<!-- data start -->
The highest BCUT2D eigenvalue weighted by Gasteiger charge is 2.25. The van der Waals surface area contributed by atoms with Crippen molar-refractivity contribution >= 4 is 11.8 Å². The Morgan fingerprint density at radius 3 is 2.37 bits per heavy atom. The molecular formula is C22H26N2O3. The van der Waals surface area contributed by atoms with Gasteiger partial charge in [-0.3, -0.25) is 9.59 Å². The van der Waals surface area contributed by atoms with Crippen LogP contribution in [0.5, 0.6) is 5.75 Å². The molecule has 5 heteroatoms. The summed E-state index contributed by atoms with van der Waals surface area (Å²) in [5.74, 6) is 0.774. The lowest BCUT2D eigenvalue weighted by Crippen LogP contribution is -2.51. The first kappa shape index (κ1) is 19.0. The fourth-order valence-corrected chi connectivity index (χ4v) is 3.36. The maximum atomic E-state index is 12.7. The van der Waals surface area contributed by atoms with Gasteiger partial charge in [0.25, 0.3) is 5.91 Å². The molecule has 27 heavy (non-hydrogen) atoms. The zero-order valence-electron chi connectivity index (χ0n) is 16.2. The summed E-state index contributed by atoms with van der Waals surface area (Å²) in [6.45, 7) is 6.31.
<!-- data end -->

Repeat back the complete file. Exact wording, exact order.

The highest BCUT2D eigenvalue weighted by Gasteiger charge is 2.25. The van der Waals surface area contributed by atoms with Crippen molar-refractivity contribution >= 4 is 11.8 Å². The Morgan fingerprint density at radius 3 is 2.37 bits per heavy atom. The molecular formula is C22H26N2O3. The van der Waals surface area contributed by atoms with Gasteiger partial charge in [-0.3, -0.25) is 9.59 Å². The van der Waals surface area contributed by atoms with Crippen LogP contribution in [0.5, 0.6) is 5.75 Å². The molecule has 5 heteroatoms. The summed E-state index contributed by atoms with van der Waals surface area (Å²) in [5.74, 6) is 0.774. The lowest BCUT2D eigenvalue weighted by Crippen LogP contribution is -2.51. The first kappa shape index (κ1) is 19.0. The fourth-order valence-corrected chi connectivity index (χ4v) is 3.36. The maximum atomic E-state index is 12.7. The van der Waals surface area contributed by atoms with Gasteiger partial charge in [0.25, 0.3) is 5.91 Å². The molecule has 27 heavy (non-hydrogen) atoms. The zero-order valence-electron chi connectivity index (χ0n) is 16.2. The summed E-state index contributed by atoms with van der Waals surface area (Å²) in [6.45, 7) is 6.31.